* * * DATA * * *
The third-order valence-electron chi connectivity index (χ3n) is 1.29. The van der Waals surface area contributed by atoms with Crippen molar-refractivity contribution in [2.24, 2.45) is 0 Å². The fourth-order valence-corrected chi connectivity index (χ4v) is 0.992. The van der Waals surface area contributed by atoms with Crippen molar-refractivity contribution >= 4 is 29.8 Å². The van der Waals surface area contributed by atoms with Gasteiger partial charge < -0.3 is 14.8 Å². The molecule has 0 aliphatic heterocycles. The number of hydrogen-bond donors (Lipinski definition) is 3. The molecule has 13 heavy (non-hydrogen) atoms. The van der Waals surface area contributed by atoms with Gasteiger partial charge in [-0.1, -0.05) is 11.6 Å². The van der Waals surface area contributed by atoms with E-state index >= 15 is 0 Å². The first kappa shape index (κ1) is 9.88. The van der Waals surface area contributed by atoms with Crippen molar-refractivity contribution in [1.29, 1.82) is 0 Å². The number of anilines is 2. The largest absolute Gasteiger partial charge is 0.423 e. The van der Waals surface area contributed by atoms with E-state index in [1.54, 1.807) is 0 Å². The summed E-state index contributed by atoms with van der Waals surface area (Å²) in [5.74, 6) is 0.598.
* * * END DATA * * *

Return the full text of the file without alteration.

The third-order valence-electron chi connectivity index (χ3n) is 1.29. The van der Waals surface area contributed by atoms with Crippen molar-refractivity contribution in [2.24, 2.45) is 0 Å². The fourth-order valence-corrected chi connectivity index (χ4v) is 0.992. The van der Waals surface area contributed by atoms with Crippen molar-refractivity contribution >= 4 is 29.8 Å². The van der Waals surface area contributed by atoms with Gasteiger partial charge < -0.3 is 14.8 Å². The molecule has 0 aliphatic heterocycles. The number of hydrogen-bond donors (Lipinski definition) is 3. The molecule has 13 heavy (non-hydrogen) atoms. The van der Waals surface area contributed by atoms with Gasteiger partial charge in [-0.1, -0.05) is 11.6 Å². The van der Waals surface area contributed by atoms with E-state index >= 15 is 0 Å². The first kappa shape index (κ1) is 9.88. The van der Waals surface area contributed by atoms with Crippen molar-refractivity contribution in [1.29, 1.82) is 0 Å². The number of anilines is 2. The largest absolute Gasteiger partial charge is 0.423 e. The van der Waals surface area contributed by atoms with E-state index in [1.54, 1.807) is 0 Å². The summed E-state index contributed by atoms with van der Waals surface area (Å²) in [5.74, 6) is 0.598.